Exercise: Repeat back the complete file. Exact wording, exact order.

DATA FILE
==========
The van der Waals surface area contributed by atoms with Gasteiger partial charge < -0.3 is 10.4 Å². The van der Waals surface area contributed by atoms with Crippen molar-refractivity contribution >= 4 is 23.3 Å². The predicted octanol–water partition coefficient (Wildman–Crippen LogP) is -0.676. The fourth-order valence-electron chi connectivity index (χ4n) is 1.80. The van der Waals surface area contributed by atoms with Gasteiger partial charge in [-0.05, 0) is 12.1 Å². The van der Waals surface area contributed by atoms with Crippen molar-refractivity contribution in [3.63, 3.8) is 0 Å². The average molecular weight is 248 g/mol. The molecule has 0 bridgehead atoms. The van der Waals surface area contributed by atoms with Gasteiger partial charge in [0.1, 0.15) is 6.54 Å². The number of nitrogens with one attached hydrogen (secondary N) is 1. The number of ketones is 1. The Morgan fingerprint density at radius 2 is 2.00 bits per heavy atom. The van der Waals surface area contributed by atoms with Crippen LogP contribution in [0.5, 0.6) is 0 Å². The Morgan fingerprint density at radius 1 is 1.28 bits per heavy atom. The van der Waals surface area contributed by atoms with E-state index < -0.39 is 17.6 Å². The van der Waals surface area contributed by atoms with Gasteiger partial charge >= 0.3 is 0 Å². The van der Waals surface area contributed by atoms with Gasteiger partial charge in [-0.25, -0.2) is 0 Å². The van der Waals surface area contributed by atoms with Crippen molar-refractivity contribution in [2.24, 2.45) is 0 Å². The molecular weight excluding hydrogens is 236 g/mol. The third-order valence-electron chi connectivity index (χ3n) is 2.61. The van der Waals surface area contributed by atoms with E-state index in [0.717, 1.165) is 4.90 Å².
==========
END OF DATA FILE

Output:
The van der Waals surface area contributed by atoms with Gasteiger partial charge < -0.3 is 10.4 Å². The van der Waals surface area contributed by atoms with Crippen molar-refractivity contribution >= 4 is 23.3 Å². The predicted octanol–water partition coefficient (Wildman–Crippen LogP) is -0.676. The fourth-order valence-electron chi connectivity index (χ4n) is 1.80. The van der Waals surface area contributed by atoms with Gasteiger partial charge in [-0.05, 0) is 12.1 Å². The van der Waals surface area contributed by atoms with Crippen molar-refractivity contribution in [3.63, 3.8) is 0 Å². The average molecular weight is 248 g/mol. The molecule has 0 bridgehead atoms. The van der Waals surface area contributed by atoms with Gasteiger partial charge in [0.1, 0.15) is 6.54 Å². The number of nitrogens with one attached hydrogen (secondary N) is 1. The number of ketones is 1. The Morgan fingerprint density at radius 2 is 2.00 bits per heavy atom. The van der Waals surface area contributed by atoms with Crippen LogP contribution in [0.5, 0.6) is 0 Å². The Morgan fingerprint density at radius 1 is 1.28 bits per heavy atom. The van der Waals surface area contributed by atoms with E-state index < -0.39 is 17.6 Å². The van der Waals surface area contributed by atoms with Gasteiger partial charge >= 0.3 is 0 Å². The van der Waals surface area contributed by atoms with Gasteiger partial charge in [-0.25, -0.2) is 0 Å². The van der Waals surface area contributed by atoms with Crippen molar-refractivity contribution in [2.24, 2.45) is 0 Å². The molecular weight excluding hydrogens is 236 g/mol. The third-order valence-electron chi connectivity index (χ3n) is 2.61. The van der Waals surface area contributed by atoms with E-state index in [0.717, 1.165) is 4.90 Å².